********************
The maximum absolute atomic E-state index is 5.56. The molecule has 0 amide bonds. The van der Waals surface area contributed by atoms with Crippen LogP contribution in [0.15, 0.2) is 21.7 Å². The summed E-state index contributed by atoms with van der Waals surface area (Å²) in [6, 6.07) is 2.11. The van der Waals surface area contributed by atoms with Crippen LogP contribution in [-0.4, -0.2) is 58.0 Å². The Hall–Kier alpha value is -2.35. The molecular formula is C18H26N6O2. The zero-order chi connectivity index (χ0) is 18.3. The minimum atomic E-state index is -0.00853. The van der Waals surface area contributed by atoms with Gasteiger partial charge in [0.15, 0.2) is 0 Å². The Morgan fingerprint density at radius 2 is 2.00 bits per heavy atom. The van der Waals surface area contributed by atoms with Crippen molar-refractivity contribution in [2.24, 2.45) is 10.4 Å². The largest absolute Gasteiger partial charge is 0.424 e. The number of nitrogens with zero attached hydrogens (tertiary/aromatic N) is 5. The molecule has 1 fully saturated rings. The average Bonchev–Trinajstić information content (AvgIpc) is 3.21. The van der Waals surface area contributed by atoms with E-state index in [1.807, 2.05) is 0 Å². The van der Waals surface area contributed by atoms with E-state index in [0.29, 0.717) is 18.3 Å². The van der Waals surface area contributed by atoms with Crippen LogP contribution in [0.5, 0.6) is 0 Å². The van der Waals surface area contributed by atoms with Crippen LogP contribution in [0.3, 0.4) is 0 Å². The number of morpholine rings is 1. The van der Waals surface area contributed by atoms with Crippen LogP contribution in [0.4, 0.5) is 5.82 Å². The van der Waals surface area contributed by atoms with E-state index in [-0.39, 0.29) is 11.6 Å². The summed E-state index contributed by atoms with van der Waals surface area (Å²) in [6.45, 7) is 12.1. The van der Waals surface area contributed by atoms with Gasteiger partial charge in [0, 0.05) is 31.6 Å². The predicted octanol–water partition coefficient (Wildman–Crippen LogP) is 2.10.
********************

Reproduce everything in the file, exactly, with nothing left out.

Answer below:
The maximum absolute atomic E-state index is 5.56. The molecule has 0 amide bonds. The van der Waals surface area contributed by atoms with Crippen LogP contribution in [0.15, 0.2) is 21.7 Å². The summed E-state index contributed by atoms with van der Waals surface area (Å²) in [6, 6.07) is 2.11. The van der Waals surface area contributed by atoms with Crippen LogP contribution in [-0.4, -0.2) is 58.0 Å². The Hall–Kier alpha value is -2.35. The molecular formula is C18H26N6O2. The zero-order chi connectivity index (χ0) is 18.3. The minimum atomic E-state index is -0.00853. The van der Waals surface area contributed by atoms with Gasteiger partial charge in [0.15, 0.2) is 0 Å². The Morgan fingerprint density at radius 2 is 2.00 bits per heavy atom. The van der Waals surface area contributed by atoms with Crippen molar-refractivity contribution in [2.24, 2.45) is 10.4 Å². The largest absolute Gasteiger partial charge is 0.424 e. The number of nitrogens with zero attached hydrogens (tertiary/aromatic N) is 5. The molecule has 1 fully saturated rings. The average Bonchev–Trinajstić information content (AvgIpc) is 3.21. The van der Waals surface area contributed by atoms with E-state index in [1.807, 2.05) is 0 Å². The van der Waals surface area contributed by atoms with E-state index in [0.29, 0.717) is 18.3 Å². The van der Waals surface area contributed by atoms with Crippen LogP contribution in [0.5, 0.6) is 0 Å². The van der Waals surface area contributed by atoms with Crippen LogP contribution in [0.3, 0.4) is 0 Å². The number of morpholine rings is 1. The van der Waals surface area contributed by atoms with Crippen LogP contribution in [0.4, 0.5) is 5.82 Å². The van der Waals surface area contributed by atoms with E-state index in [-0.39, 0.29) is 11.6 Å². The summed E-state index contributed by atoms with van der Waals surface area (Å²) in [6.45, 7) is 12.1. The van der Waals surface area contributed by atoms with Gasteiger partial charge in [0, 0.05) is 31.6 Å². The predicted octanol–water partition coefficient (Wildman–Crippen LogP) is 2.10.